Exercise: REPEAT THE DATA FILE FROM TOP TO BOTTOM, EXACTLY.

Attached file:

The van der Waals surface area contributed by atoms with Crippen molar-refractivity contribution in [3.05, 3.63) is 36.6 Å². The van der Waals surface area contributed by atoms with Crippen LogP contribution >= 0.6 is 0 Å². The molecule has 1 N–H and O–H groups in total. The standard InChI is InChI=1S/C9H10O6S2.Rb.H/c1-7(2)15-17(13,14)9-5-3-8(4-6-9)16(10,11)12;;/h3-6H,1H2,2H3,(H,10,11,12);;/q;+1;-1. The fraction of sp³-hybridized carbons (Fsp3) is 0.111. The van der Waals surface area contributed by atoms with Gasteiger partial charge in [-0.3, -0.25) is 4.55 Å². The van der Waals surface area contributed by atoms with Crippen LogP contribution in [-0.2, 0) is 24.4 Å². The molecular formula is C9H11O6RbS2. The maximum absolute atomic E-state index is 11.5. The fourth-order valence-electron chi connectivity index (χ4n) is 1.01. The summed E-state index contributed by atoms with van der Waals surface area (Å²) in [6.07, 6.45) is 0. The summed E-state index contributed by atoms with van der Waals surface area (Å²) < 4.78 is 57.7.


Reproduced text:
The van der Waals surface area contributed by atoms with Crippen molar-refractivity contribution in [3.05, 3.63) is 36.6 Å². The van der Waals surface area contributed by atoms with Crippen LogP contribution >= 0.6 is 0 Å². The molecule has 1 N–H and O–H groups in total. The standard InChI is InChI=1S/C9H10O6S2.Rb.H/c1-7(2)15-17(13,14)9-5-3-8(4-6-9)16(10,11)12;;/h3-6H,1H2,2H3,(H,10,11,12);;/q;+1;-1. The fraction of sp³-hybridized carbons (Fsp3) is 0.111. The van der Waals surface area contributed by atoms with Gasteiger partial charge in [-0.3, -0.25) is 4.55 Å². The van der Waals surface area contributed by atoms with Crippen LogP contribution in [-0.2, 0) is 24.4 Å². The molecular formula is C9H11O6RbS2. The maximum absolute atomic E-state index is 11.5. The fourth-order valence-electron chi connectivity index (χ4n) is 1.01. The summed E-state index contributed by atoms with van der Waals surface area (Å²) in [6.07, 6.45) is 0. The summed E-state index contributed by atoms with van der Waals surface area (Å²) < 4.78 is 57.7.